It may be noted that the holding period for calculation of capital gains starts from the date of Exercise.

In the hands of companies:

Discount given to an employee, if any, on the fair market value, at the time of Exercise, i.e. the difference between the Exercise Price and the fair market value, is a permissible deductible business expenditure [Ref: Section 37(1) of the Income Tax Act, 1971] in the hands of a company.

  1. What is the process of Exercise?

Depending on the terms and provisions contained in the ESOP scheme of a company, the Exercise process could be the function of an employee holding vested ESOPs, giving notice to the company in this regard, within the Exercise Period. The Exercise Price needs to be paid in full to the company prior to any Exercise. Post such payment, the Company either issues fresh equity shares to the employee (in case of a notional pool) or transfers the shares to the employee (in case of a trust driven pool). Relevant statutory filings and compliances have to be done for issuance or transfer of shares by the company, as the case may be.

  1. What if an employee leaves before Exercising the vested ESOPs?

This is closely linked with the Exercise Period, as discussed in Point No. 5 above. As such, upon termination/resignation, vested ESOPs may be Exercised by an employee, during the relevant notice period, or held on for Exercising during a merger, entity buy over, change of control situation in a company. Many a times, the way vested ESOPs could be Exercised, is also made dependent upon whether such termination or resignation is for a good reason or a bad reason.

Unvested ESOPs, however, under all circumstances, get cancelled, upon a resignation/termination.

  1. Can a company grant loan to its employees for Exercising vested ESOPs?

Rule 16 of the Companies (Share Capital and Debenture) Rules, 2014 allows companies to grant loan to its employees for the Exercise of vested ESOPs. However, such loan has to be granted in compliance with applicable provisions of the same.

  1. Can a company put restrictions on ESOPs / shares granted under ESOP schemes?

ESOPs cannot be transferred, pledged, hypothecated, mortgaged or otherwise encumbered in any manner.  Shares granted to an employee post Exercise may be subjected to transfer restrictions, and other shareholding rights and obligations as may be applicable in the charter documents of any particular company.

In case of Exercise, prior to the occurrence of a merger, entity buy over, change of control like situation, promoters may also evaluate having some control over such ESOP shareholding, such that, if required, ESOP shares can also be sold, seamlessly, of course subject to the same terms and conditions (including price) as available to other shareholders in such a situation.

Authors: Ms Ayushi Singh (Associate) and Ms Sohini Mandal (Junior Partner)

[1] Notification by Ministry of Corporate Affairs, dated 19 July 2016 available at:

http://www.dhc.co.in/uploadedfile/1/2/-1/Companies%20(Share%20Capital%20and%20Debentures)%20Third%20Amendment%20Rules%202016.pdf

[2] We are not tax experts and the contents captured hereinabove is a mere statement of the provisions. Separate tax advice shall be taken in this regard.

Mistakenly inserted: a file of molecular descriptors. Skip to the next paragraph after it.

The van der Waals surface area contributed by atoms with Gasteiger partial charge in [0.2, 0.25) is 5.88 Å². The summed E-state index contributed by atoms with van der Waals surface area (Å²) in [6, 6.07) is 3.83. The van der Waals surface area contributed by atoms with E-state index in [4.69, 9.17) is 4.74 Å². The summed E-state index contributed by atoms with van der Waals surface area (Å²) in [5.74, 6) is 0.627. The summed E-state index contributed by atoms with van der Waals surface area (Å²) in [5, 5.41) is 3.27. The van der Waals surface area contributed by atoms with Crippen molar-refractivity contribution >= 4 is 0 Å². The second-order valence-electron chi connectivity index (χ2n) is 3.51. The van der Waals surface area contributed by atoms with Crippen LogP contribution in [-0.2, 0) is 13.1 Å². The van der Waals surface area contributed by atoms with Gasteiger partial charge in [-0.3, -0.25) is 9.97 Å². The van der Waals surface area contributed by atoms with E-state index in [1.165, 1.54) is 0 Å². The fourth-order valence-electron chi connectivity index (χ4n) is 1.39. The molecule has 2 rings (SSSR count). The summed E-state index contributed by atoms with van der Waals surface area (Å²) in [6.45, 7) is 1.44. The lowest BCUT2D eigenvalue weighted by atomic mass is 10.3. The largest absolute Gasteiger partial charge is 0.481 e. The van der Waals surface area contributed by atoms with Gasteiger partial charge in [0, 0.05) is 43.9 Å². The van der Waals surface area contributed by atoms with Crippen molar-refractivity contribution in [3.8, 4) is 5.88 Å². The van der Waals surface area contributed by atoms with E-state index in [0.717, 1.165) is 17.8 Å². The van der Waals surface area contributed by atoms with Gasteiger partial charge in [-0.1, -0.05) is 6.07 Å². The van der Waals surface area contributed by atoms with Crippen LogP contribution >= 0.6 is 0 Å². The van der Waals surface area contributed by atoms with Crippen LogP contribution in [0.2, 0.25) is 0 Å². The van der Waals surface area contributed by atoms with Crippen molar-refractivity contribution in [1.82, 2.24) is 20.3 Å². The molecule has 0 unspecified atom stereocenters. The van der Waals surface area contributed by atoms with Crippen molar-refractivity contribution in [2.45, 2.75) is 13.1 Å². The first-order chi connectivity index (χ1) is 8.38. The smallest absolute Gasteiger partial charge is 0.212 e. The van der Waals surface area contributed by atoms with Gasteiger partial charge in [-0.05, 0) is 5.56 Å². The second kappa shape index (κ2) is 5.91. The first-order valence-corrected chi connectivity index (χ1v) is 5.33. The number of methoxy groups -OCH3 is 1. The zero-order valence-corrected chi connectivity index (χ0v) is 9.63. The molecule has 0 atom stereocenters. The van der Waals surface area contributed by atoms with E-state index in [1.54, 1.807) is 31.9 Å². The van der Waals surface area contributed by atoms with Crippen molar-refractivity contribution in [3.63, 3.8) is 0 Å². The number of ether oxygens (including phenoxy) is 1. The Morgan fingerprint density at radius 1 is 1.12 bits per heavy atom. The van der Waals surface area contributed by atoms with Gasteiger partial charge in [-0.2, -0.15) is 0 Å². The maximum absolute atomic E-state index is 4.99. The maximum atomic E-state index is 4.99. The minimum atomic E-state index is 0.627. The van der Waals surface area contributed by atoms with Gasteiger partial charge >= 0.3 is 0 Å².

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Confused about ESOP versus Sweat Equity versus Shares against services?

Founders have this question and here is a comparative:

ESOP AND TAX IMPACT

An Employee Stock Option Plan (ESOP) is an option given to the employees to buy the shares of the Company. Until the option is exercised and converts into a share, an option holder does not get any shareholder rights of voting, dividends and the like. An Option is valuable because it gives the right to purchase the shares at typically a pre-determined price, and therefore gives the employee an upside to the current value of the share.  Please read our 5 part blog series, which gives a complete overview here.

Basic glossary:

  •  Grant: Is the act of commitment by the employer through informing the employee of the eligibility for the Options under ESOP.
  •  Vesting: Vesting percentage is the portion of the total options Granted which can be exercised on completion of the Vesting Period.
  •  Exercise: Is the act of paying the Exercise Price to convert the Options into Shares
  •  Exercise Period: Any time after the Vesting Period within which the employee has to Exercise.
  •  Lapse of Options: After a certain period, typically termination, expiry of Exercise Period the Options lapse and cannot be converted to Shares.

An ESOP can be used for multiple purposes – as a talent retention tool, as an incentive, as a remuneration mechanism. Accordingly the parameters of the plan would be tailored, if retention, then probably the vesting period would be kept longer. If incentive, then probably the Exercise Price would be kept low, may be face value of shares, so that the employee enjoys a high upside, if remuneration tool, then the eligibility criteria would possibly be all employees. But typically, it is a combination of all of these factors and hence a good balance is required to be detailed in the Plan. An Option is different from Sweat Equity. Sweat Equity means Shares (not Options) granted “in lieu of” services, technology transfer etc. Also, tax treatment and accounting treatment is different compared to Options.